I hear it a lot! How do I get my product noticed by retailers and how do I get a foot in the door. In today’s market, being able to stand out is becoming increasingly difficult, so here are some tips for product owners in presenting their products to independent retailers.
1. Align your thinking
Gain access by developing a quick and dirty retail list of stores you'd like to approach. Make sure that your product aligns with their current merchandising plans. Then reach out to decision makers and distributors and share a pitch package that includes a company profile, product information, and product samples.
2. Get straight to the point
Decision makers will only give you a limited time to pitch your product, so it is imperative to be well prepared with a concise presentation. Skip the story telling and get straight to the point. Provide critical data on your products—price points, product details, manufacturing capabilities, and data on consumer needs.
3. Know their needs
You'll have an advantage if you do your research to know what stores carry your competitors' products. It's also good to reach out to the stores that don't know they need your type of product yet. Regardless of whichever situation it is, understand how the stores would benefit and make sure they realise it as well.
4. Make a name for yourself
One of the best ways to get into stores is to build a solid following via social media sites, before you ever go in for your first meeting. Make a name for yourself, so they know your brand equity before you step foot into their business.
5. Sell to independents
Start small and sell to independents first. The more exposure and sales you get the better, creating legitimacy for your product, so you can then approach the bigger retailers.
6. Reach out to the gatekeepers
Networking is the fastest path into tight-knit, highly competitive markets. And there is nothing that gets attention faster than a personal introduction. Sometimes, decision makers are easier to reach than you might expect and may only be one or two levels removed from you. Use LinkedIn and other platforms to discover how your contacts can help you into the gatekeeper's centre of attention.
7. Slow and steady wins the race
Start off with growing your business and building your brand, get the product into enough local stores before going national. Make sure your business is ready for the large margins and low volumes they will demand from you just to be in a "national" store.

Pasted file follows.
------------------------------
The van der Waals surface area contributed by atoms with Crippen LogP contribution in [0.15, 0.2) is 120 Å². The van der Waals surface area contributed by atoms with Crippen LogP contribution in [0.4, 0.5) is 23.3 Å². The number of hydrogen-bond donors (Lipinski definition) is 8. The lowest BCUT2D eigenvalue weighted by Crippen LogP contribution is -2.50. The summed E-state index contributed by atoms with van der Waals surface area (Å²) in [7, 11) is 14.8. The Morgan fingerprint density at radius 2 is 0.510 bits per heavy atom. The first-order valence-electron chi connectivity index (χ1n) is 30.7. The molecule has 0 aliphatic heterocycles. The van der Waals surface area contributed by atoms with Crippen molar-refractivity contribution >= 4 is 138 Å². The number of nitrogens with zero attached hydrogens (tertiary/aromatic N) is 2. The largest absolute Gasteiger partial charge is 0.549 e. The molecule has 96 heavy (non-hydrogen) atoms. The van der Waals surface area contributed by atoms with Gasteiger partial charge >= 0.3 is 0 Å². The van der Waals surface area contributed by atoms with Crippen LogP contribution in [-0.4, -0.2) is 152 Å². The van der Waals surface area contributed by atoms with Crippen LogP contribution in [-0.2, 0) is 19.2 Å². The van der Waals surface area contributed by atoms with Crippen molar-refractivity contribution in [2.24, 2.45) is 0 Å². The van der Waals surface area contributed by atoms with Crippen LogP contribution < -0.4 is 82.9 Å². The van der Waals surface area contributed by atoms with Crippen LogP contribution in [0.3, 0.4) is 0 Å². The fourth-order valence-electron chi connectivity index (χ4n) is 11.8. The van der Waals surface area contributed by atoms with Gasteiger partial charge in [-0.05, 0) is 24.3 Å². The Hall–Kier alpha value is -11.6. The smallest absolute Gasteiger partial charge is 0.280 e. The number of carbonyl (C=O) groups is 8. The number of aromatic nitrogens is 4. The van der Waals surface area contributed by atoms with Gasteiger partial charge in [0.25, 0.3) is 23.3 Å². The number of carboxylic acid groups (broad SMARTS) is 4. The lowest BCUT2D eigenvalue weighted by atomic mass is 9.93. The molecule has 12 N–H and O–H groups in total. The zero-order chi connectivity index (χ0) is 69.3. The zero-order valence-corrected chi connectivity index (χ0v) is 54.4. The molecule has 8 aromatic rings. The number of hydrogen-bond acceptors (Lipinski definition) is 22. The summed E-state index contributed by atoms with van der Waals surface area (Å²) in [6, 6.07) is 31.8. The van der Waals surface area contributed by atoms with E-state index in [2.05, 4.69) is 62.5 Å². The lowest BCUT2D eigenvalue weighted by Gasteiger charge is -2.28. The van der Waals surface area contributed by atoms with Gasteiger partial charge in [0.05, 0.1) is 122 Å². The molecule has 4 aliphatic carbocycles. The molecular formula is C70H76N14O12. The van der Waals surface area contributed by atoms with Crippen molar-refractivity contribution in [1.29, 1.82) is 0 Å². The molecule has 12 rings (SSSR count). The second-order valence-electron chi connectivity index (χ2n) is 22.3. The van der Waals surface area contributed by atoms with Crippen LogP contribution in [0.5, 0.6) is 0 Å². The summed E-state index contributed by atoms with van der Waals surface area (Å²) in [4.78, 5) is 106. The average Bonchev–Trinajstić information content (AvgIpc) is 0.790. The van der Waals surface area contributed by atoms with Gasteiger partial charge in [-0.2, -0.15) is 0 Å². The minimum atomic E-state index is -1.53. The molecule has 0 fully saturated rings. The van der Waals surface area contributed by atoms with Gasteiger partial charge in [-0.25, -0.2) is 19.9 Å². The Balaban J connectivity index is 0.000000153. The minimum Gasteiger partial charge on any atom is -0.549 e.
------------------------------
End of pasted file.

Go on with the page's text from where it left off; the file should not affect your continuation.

8. Prove yourself
The biggest issue for many retail chains dealing with a small business is whether the supplier is going to be able to keep up. That's why many businesses start by supplying smaller stores. It's not impossible to skip that step, but you have to be able to show that you'll be able to keep up with demand and handle working with a big chain.
9. Eat and sleep procurement
The bigger groups, especially the national ones, would have a procurement/buying department. These are the people who decide what to buy, from whom, and at what price. Mostly, the individual stores have very little say in such decisions, so your best bet is to—eat, sleep, and be best friends with the procurement folks for these bigger groups.
10. Be persistent and consistent
Every industry and product is different, but the one constant is those with persistence consistently have better odds of success. Try every angle, meet every person possible who can help you succeed and I promise you your passion will be rewarded eventually.
11. Find the right distributor
Distributors already have relationships with independent retailers. Put them to work for you, using their relationships to place your products. Small stores don't like to waste time they want someone who knows the system. Find a distribution partner who understands what type of customer you are targeting and has the relationships with retailers that serve your target market.
12. Big margins, quick turnover, small footprint
The best retail products have the highest margins, fastest turnover and smallest footprint—for the retailer. That means they make a lot of money selling your product many times over out of a small area. Not everything can be sold off the counter, so your product has to prove its place in-store without the aid of the prime location.
13. It’s all about win wins!
If you have something that no one else has, you are half way to getting your product ranged. There are lots of me-to products on the market, and for retailers products that represent incremental sales and profit are growing the pie for their business. If you are just presenting product that transfers sales from one supplier to another you may be growing your sales and market share, but not the retailers. It’s all about win wins!
Thanks for reading
Craig Matthews is the MD of Stock Box, with over 30 years industry experience in retail development, specialising in independent retail programs.